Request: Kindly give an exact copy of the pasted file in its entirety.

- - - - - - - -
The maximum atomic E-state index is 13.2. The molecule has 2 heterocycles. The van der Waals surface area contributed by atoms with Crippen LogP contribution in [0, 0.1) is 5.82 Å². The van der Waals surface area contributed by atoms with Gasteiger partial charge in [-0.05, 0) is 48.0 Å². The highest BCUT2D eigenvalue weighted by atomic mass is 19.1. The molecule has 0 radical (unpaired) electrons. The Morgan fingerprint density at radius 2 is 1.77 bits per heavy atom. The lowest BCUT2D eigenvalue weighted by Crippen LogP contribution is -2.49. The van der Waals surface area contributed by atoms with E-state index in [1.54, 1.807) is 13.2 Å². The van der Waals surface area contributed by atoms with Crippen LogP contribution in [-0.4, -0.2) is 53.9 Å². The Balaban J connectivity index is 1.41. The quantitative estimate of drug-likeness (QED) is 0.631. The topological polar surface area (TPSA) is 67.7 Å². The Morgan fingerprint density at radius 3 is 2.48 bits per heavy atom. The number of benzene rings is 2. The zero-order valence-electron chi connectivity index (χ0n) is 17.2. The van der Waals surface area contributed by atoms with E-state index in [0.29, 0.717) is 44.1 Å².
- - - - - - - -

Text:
The maximum atomic E-state index is 13.2. The molecule has 2 heterocycles. The van der Waals surface area contributed by atoms with Crippen LogP contribution in [0, 0.1) is 5.82 Å². The van der Waals surface area contributed by atoms with Gasteiger partial charge in [-0.05, 0) is 48.0 Å². The highest BCUT2D eigenvalue weighted by atomic mass is 19.1. The molecule has 0 radical (unpaired) electrons. The Morgan fingerprint density at radius 2 is 1.77 bits per heavy atom. The lowest BCUT2D eigenvalue weighted by Crippen LogP contribution is -2.49. The van der Waals surface area contributed by atoms with E-state index in [1.54, 1.807) is 13.2 Å². The van der Waals surface area contributed by atoms with Crippen LogP contribution in [-0.4, -0.2) is 53.9 Å². The Balaban J connectivity index is 1.41. The quantitative estimate of drug-likeness (QED) is 0.631. The topological polar surface area (TPSA) is 67.7 Å². The Morgan fingerprint density at radius 3 is 2.48 bits per heavy atom. The number of benzene rings is 2. The zero-order valence-electron chi connectivity index (χ0n) is 17.2. The van der Waals surface area contributed by atoms with E-state index in [0.29, 0.717) is 44.1 Å².